Over and over, we hear that women are afraid of investing, and that fear keeps them out of the stock market. But maybe we’re having the wrong conversation about women and investing. Perhaps fear is the wrong angle.
A nationwide public opinion poll of women’s attitudes toward their money by Tiller, LLC, and WorthFM* shows that women’s aversion to investing is less about anxiety and more about a systemic failure. To put it bluntly, Wall Street has failed women.
Only 10 percent of the women surveyed say that Wall Street pays equal attention to men and women, while 76 percent of women believe that Wall Street “generally does not have consumers’ best interests at heart.”
If you’re accustomed to institutionalized and casual sexism, it probably won’t surprise you that women cited Wall Street’s perceived historical bias toward men. When the women surveyed were asked about the finance industry’s biggest misperception of female investors, they cited the belief that women are less competent than men when it comes to investing, followed by the idea that they defer to their husbands or partners on financial issues.
Martina Fugazzotto and WorthFM/Tiller, LLC.
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It’s no wonder that 44 percent of the women surveyed aren’t actively involved in investing anything besides their workplace 401(k)s. That’s a shame, because women are excellent investors. In fact, a study by Fidelity of more than 12 million investors showed that women’s investments outperformed men’s over the long term.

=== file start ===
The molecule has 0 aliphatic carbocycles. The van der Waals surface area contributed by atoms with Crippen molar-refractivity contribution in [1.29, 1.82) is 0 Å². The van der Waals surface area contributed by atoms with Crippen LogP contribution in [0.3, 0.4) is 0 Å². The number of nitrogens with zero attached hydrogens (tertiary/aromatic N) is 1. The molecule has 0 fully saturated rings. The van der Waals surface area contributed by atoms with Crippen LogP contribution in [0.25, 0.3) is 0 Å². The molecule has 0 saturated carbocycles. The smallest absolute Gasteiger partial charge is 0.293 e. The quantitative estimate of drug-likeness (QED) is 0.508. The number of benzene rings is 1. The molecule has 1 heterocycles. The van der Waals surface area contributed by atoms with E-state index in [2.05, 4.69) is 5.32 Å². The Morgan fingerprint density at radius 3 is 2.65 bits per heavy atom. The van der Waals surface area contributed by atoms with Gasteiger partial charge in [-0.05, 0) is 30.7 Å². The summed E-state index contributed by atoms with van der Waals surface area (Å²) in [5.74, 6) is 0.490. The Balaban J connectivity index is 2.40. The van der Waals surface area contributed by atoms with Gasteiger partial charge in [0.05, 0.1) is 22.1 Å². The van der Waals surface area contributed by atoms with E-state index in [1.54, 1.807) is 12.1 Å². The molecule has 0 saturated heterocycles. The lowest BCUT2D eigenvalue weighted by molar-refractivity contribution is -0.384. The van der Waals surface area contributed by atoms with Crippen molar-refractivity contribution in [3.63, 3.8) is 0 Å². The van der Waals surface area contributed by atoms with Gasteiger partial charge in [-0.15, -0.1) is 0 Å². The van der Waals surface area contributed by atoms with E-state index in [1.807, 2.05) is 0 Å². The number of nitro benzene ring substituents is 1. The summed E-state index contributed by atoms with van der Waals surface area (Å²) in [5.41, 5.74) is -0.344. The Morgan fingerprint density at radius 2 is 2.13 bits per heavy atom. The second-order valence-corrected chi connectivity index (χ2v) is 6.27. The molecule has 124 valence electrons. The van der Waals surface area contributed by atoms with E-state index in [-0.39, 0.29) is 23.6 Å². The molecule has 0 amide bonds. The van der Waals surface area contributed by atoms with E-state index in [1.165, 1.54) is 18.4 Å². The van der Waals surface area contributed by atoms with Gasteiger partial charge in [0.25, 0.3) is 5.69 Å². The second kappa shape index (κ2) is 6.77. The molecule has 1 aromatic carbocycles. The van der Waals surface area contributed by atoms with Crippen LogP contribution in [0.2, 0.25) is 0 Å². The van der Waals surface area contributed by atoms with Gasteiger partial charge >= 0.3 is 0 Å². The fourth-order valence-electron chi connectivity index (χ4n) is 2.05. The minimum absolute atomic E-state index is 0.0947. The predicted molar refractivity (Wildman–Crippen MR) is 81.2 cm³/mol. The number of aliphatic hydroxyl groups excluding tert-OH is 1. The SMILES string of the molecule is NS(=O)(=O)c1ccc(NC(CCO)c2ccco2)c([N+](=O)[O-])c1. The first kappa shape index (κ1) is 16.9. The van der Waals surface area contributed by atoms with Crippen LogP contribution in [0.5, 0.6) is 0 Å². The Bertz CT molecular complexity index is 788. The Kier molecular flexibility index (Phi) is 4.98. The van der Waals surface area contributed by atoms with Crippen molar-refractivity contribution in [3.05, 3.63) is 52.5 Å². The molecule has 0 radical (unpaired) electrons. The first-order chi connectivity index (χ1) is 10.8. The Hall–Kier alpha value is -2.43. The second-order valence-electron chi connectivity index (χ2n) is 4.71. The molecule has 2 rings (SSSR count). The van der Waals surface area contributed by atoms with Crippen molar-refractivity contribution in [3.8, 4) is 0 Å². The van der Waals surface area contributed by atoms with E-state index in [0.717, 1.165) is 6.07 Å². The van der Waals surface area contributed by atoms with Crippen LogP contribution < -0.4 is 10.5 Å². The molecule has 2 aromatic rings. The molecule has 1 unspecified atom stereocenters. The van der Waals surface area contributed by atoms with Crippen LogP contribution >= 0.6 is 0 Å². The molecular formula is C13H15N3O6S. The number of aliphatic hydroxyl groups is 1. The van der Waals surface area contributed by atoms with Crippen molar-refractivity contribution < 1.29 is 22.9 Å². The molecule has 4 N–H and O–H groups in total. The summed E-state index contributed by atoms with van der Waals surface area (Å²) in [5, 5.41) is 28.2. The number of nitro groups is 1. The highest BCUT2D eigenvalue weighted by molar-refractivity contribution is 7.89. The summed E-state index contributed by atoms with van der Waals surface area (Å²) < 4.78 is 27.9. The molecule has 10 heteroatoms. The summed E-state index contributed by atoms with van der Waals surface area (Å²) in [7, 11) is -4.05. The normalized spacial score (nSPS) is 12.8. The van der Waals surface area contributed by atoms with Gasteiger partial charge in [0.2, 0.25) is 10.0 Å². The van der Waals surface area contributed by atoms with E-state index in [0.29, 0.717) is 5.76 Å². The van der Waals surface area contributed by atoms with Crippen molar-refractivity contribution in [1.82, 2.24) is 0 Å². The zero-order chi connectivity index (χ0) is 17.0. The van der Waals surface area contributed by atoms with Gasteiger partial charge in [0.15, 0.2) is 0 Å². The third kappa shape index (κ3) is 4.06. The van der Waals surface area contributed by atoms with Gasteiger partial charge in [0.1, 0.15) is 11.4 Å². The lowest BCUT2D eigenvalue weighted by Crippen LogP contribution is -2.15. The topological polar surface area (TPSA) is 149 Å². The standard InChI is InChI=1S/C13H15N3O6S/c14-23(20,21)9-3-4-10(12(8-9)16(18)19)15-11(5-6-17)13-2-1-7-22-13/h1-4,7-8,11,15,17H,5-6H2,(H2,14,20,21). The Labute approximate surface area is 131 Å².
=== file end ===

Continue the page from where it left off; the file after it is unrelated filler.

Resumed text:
Beyond investing prowess, women are crucial to growing the economy — and are hardly a population to be ignored. Women will inherit 70 percent of the money that gets passed down over the next two generations, according to a study by Boston College’s Center on Wealth and Philanthropy. And women are increasingly the breadwinners of their families: 64 percent of families fully or partly depend on a mother’s income. But perhaps the most compelling statistic is this: It’s estimated that women will control two-thirds of the wealth in the United States by the year 2030.
Given the huge role women play in our economy, it’s time for the financial services industry to wake up and start talking to the real seat of power in this country.
*DailyWorth and WorthFM are affiliated companies. Worth Financial Management LLC (WorthFM) is a registered investment advisor with the U.S. Securities and Exchange Commission ("SEC").